I know that I know nothing

What is Refactoring?

clock May 17, 2013 20:57 by author Administrator

Refactoring is a disciplined technique for restructuring an existing body of code, altering its internal structure without changing its external behavior. Its heart is a series of small behavior preserving transformations. Each transformation (called a 'refactoring') does little, but a sequence of transformations can produce a significant restructuring. Since each refactoring is small, it's less likely to go wrong. The system is also kept fully working after each small refactoring, reducing the chances that a system can get seriously broken during the restructuring.

This is a simple list of refactorings both from the original book and some later sources. Refactorings marked with with have some extra material to what's in the Refactoring book. Refactorings marked with are in addition to those in the refactoring book. Refactorings with Link Only are references to refactorings described elsewhere.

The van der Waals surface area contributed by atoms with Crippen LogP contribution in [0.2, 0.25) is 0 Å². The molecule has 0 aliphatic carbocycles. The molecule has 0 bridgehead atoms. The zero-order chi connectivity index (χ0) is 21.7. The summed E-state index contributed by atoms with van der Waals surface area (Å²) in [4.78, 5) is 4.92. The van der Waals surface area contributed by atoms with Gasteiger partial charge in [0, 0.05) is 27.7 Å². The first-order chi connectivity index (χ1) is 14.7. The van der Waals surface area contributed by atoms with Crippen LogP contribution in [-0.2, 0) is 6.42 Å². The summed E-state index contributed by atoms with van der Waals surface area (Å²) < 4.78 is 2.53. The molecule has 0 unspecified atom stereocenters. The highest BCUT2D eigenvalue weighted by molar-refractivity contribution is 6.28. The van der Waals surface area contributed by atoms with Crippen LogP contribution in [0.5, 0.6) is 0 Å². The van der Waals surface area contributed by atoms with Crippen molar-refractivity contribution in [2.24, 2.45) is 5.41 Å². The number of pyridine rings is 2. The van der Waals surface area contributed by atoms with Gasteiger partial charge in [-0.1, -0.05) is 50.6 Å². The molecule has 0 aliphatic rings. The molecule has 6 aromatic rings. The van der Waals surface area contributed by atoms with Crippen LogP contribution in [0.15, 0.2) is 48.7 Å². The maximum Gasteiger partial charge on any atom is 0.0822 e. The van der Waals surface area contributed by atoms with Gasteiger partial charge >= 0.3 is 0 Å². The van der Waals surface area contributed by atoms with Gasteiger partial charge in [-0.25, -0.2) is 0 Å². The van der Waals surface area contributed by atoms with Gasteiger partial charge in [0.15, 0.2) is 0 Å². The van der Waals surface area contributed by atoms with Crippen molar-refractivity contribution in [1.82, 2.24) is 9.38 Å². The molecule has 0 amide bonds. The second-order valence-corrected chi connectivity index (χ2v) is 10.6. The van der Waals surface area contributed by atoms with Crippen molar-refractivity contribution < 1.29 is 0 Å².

kent beck new post

clock March 17, 2013 23:32 by author Administrator
  • point of the "code/code/fix/fix" vs "code/fix/code/fix" question wasn't which is "right", but identifying criteria to use when choosing;


  • when the first thing i want to do to address the complexity of a program is write a complexity analyzer, i've gone too inception. just clean;


  • they are both expensive, but mutable singletons are way worse than immutable singletons because they create temporal coupling;


  • if everyone agrees it's a problem, the fact that you've begun solving it is pretty much all the permission you need